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Thread: Steaming out a dent - tutorial

  1. #1
    Join Date
    Oct 2006
    Location
    Central NY State
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    Steaming out a dent - tutorial

    No, it isn't Car Talk.
    I got the idea to do this from Bill Satko, who reminded me that it’s really easy to put a dent in soft secondary wood.

    So imagine you’re proud of your new dovetails, until you see this nice dent on one, that happened as you banged them out, when a small chip was under the soft wood.




    The solution: steam out the dent.


    Here’s the equipment needed – water, paper towel, and a household iron.

    DO NOT, I repeat, DO NOT use your honey’s iron for this. The way to get an iron is to offer to buy LOYL a new iron, and you get to keep the old one. Win, win.



    First spray a little water on the dent, maybe a teaspoon or so. Then place the paper towel, folded up over it, and saturate the towel with the sprayer.

    Wait til your iron is hot, I use whatever the maximum setting is. [The OCD scientist in me had to put temp readings on the iron, but that is totally unnecessary.]



    Then, strike while the iron is hot. A nice ball of steam comes out with a hiss. Firm pressure is good.



    After as many repeats of this procedure as you need, you will have raised the dent above the surface of the wood.



    Let this dry out for a while. Maybe use a heat gun or the iron dry, or just wait, then plane smooth. The result should look like this.





    Practice on scrap before you tackle a real job. It's a great fix for a common problem. - With thanks to Tage Frid, who wrote about this in his book.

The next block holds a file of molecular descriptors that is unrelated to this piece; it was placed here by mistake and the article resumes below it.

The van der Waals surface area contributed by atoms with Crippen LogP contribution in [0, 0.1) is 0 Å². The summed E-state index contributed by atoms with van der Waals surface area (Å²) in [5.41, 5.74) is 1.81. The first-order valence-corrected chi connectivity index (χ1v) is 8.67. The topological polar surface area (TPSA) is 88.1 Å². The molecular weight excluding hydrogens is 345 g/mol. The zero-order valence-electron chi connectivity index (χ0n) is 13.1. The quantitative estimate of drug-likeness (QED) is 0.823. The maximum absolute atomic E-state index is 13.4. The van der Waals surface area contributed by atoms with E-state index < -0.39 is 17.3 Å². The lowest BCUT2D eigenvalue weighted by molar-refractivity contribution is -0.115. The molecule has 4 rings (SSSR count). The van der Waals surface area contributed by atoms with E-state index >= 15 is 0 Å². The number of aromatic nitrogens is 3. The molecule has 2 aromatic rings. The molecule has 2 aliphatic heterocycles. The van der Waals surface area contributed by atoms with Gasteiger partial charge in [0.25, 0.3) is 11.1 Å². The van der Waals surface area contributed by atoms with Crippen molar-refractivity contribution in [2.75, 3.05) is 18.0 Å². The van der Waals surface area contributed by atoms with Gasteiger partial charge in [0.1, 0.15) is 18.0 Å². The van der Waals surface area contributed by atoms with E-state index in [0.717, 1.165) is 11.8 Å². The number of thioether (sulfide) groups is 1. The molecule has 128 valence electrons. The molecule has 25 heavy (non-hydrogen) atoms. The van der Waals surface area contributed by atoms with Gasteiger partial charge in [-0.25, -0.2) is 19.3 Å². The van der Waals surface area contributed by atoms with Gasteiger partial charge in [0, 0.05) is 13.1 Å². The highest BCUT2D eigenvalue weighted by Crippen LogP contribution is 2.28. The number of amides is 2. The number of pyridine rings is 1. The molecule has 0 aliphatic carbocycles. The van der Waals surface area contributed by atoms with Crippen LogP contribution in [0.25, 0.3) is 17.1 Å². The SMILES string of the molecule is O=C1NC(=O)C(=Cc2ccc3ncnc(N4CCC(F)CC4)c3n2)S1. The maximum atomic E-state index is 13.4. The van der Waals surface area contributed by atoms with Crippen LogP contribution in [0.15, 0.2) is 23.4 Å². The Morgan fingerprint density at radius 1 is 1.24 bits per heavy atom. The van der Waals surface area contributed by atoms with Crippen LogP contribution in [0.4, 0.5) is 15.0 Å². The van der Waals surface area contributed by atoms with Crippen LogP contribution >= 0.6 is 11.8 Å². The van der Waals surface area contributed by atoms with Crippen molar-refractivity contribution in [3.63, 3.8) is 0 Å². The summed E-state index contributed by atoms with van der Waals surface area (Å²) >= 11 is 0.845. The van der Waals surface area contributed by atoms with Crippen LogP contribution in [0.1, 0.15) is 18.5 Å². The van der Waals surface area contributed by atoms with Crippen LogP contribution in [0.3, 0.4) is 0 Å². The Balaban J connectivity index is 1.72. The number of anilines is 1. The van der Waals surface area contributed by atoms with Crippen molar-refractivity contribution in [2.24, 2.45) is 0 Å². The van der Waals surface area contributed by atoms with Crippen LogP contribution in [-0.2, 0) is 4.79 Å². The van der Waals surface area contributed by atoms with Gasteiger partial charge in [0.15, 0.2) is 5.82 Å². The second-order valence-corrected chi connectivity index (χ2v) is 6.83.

Last edited by ken werner; 11-21-2010 at 05:27 PM.

  2. #2
    Join Date
    May 2011
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    Cape Cod, Ma.
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    That's a great method Ken, I use it all the time. You don't necessarily need a clothes iron, If you have a burn in knife it works very well for small dents. And (some folks get a little grossed out so sorry in advance but) Saliva works even better than tap water. Dab a little on and let it sit for a min then hit it quick with the heat.
    Also, while using a power sander a little dab on a small dent and the heat from the friction is enough to raise it out and sand it smooth in one motion.

  3. #3
    Due to the fact that some of my projects seem to acquire dings and dents from time to time, I've needed to use this technique. The last time was when a one-off frame and panel end of expensive wood fell against the threaded end of a pipe clamp and left some memorable indentations. It works very well. My son has never found the repairs.

    Thanks for doing the tutorial, to share the wealth.

  4. #4
    Join Date
    Oct 2006
    Location
    ABQ NM
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    30,017
    Great write-up, Ken. I dropped off a copy in the Tips and Tutorials area for future reference.
    When the going gets weird, the weird turn pro. - Hunter S. Thompson
    When the weird get going, they start their own forum. - Vaughn McMillan

    workingwoods.com

  5. #5
    Join Date
    Jun 2007
    Location
    Oceanside, So. Calif. 5 mi. to the ocean
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    4,944
    It is a great system. Used it once on our organ. I used damp cloth. I forget what kind of cloth, however it had a bit of thickness to it like flannel.
    You could not find where it happened.

    Experiment before you try the real thing.

    Enjoy,

    Jim
    First of all you have to be smarter than the machine.
    VOTING MEMBER

  6. #6
    Join Date
    Jun 2008
    Location
    GTA Ontario Canada
    Posts
    12,258
    Ken I had cause to use this technique on my vanity project. On issue i had was it was rather difficult to do once the wood was stained. But I mannged to do it.

    Sent from my MB860 using Tapatalk
    cheers

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